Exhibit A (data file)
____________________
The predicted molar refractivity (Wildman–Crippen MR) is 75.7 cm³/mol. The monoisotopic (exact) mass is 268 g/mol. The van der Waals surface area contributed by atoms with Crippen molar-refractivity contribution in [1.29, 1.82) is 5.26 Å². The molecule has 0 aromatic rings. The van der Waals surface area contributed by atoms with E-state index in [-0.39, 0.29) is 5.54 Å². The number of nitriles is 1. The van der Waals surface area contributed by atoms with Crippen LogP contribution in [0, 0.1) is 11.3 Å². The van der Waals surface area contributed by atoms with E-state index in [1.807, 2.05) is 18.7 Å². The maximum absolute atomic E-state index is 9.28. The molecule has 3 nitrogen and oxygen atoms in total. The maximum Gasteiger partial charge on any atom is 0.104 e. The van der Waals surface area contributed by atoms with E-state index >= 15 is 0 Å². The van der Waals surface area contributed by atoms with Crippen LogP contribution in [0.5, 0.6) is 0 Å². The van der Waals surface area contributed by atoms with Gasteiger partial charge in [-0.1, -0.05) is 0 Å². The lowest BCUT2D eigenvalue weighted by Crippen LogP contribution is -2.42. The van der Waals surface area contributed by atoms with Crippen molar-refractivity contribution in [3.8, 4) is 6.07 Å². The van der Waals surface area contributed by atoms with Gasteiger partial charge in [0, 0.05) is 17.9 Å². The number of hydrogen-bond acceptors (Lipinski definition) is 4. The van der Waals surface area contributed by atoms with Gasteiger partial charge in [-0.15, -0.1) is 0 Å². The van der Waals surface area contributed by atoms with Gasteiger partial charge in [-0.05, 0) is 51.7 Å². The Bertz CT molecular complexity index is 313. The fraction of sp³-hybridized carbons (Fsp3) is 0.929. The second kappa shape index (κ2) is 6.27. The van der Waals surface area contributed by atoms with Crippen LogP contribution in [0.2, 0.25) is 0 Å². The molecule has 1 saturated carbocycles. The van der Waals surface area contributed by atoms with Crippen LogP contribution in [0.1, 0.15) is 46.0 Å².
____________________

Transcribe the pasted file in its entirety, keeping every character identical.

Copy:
The predicted molar refractivity (Wildman–Crippen MR) is 75.7 cm³/mol. The monoisotopic (exact) mass is 268 g/mol. The van der Waals surface area contributed by atoms with Crippen molar-refractivity contribution in [1.29, 1.82) is 5.26 Å². The molecule has 0 aromatic rings. The van der Waals surface area contributed by atoms with E-state index in [-0.39, 0.29) is 5.54 Å². The number of nitriles is 1. The van der Waals surface area contributed by atoms with Crippen LogP contribution in [0, 0.1) is 11.3 Å². The van der Waals surface area contributed by atoms with E-state index in [1.807, 2.05) is 18.7 Å². The maximum absolute atomic E-state index is 9.28. The molecule has 3 nitrogen and oxygen atoms in total. The maximum Gasteiger partial charge on any atom is 0.104 e. The van der Waals surface area contributed by atoms with E-state index >= 15 is 0 Å². The van der Waals surface area contributed by atoms with Crippen LogP contribution in [0.5, 0.6) is 0 Å². The van der Waals surface area contributed by atoms with Gasteiger partial charge in [-0.1, -0.05) is 0 Å². The lowest BCUT2D eigenvalue weighted by Crippen LogP contribution is -2.42. The van der Waals surface area contributed by atoms with Crippen molar-refractivity contribution in [3.8, 4) is 6.07 Å². The van der Waals surface area contributed by atoms with Gasteiger partial charge in [0, 0.05) is 17.9 Å². The number of hydrogen-bond acceptors (Lipinski definition) is 4. The van der Waals surface area contributed by atoms with Gasteiger partial charge in [-0.15, -0.1) is 0 Å². The van der Waals surface area contributed by atoms with Gasteiger partial charge in [-0.05, 0) is 51.7 Å². The Bertz CT molecular complexity index is 313. The fraction of sp³-hybridized carbons (Fsp3) is 0.929. The second kappa shape index (κ2) is 6.27. The van der Waals surface area contributed by atoms with Crippen LogP contribution in [0.2, 0.25) is 0 Å². The molecule has 1 saturated carbocycles. The van der Waals surface area contributed by atoms with Crippen LogP contribution in [0.1, 0.15) is 46.0 Å².